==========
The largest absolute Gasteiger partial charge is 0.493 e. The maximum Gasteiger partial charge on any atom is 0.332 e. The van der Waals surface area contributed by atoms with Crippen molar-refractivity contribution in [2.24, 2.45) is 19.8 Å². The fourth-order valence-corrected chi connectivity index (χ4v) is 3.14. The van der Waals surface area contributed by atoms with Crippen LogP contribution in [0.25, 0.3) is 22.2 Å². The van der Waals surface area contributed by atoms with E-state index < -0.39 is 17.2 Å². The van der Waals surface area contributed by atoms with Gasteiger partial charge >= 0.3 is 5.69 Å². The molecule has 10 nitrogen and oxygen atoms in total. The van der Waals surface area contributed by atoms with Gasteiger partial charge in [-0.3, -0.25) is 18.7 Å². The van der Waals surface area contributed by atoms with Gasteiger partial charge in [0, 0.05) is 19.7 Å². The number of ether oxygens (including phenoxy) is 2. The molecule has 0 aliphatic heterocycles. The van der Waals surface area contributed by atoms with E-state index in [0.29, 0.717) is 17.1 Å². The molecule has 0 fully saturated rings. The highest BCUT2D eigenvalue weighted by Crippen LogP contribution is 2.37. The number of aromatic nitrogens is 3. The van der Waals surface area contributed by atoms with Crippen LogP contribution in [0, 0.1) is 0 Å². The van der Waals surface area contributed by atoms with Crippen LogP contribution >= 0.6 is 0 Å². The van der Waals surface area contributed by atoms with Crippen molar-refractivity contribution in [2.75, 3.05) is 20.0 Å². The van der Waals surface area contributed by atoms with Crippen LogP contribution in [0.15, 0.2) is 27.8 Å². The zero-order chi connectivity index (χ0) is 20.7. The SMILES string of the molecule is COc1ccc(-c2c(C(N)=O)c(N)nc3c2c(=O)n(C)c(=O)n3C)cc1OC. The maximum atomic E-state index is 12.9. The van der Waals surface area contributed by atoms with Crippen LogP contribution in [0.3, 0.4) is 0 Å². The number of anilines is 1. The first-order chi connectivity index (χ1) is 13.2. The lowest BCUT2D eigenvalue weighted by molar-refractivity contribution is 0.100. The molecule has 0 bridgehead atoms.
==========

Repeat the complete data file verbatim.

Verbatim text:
The largest absolute Gasteiger partial charge is 0.493 e. The maximum Gasteiger partial charge on any atom is 0.332 e. The van der Waals surface area contributed by atoms with Crippen molar-refractivity contribution in [2.24, 2.45) is 19.8 Å². The fourth-order valence-corrected chi connectivity index (χ4v) is 3.14. The van der Waals surface area contributed by atoms with Crippen LogP contribution in [0.25, 0.3) is 22.2 Å². The van der Waals surface area contributed by atoms with E-state index < -0.39 is 17.2 Å². The van der Waals surface area contributed by atoms with Gasteiger partial charge >= 0.3 is 5.69 Å². The molecule has 10 nitrogen and oxygen atoms in total. The van der Waals surface area contributed by atoms with Gasteiger partial charge in [-0.3, -0.25) is 18.7 Å². The van der Waals surface area contributed by atoms with Gasteiger partial charge in [0, 0.05) is 19.7 Å². The number of ether oxygens (including phenoxy) is 2. The molecule has 0 aliphatic heterocycles. The van der Waals surface area contributed by atoms with E-state index in [0.29, 0.717) is 17.1 Å². The molecule has 0 fully saturated rings. The highest BCUT2D eigenvalue weighted by Crippen LogP contribution is 2.37. The number of aromatic nitrogens is 3. The van der Waals surface area contributed by atoms with Crippen LogP contribution in [0, 0.1) is 0 Å². The van der Waals surface area contributed by atoms with Crippen LogP contribution >= 0.6 is 0 Å². The van der Waals surface area contributed by atoms with Crippen molar-refractivity contribution in [2.75, 3.05) is 20.0 Å². The van der Waals surface area contributed by atoms with Crippen LogP contribution in [0.15, 0.2) is 27.8 Å². The zero-order chi connectivity index (χ0) is 20.7. The SMILES string of the molecule is COc1ccc(-c2c(C(N)=O)c(N)nc3c2c(=O)n(C)c(=O)n3C)cc1OC. The maximum atomic E-state index is 12.9. The van der Waals surface area contributed by atoms with Crippen LogP contribution in [0.3, 0.4) is 0 Å². The number of anilines is 1. The first-order chi connectivity index (χ1) is 13.2. The lowest BCUT2D eigenvalue weighted by molar-refractivity contribution is 0.100. The molecule has 0 bridgehead atoms.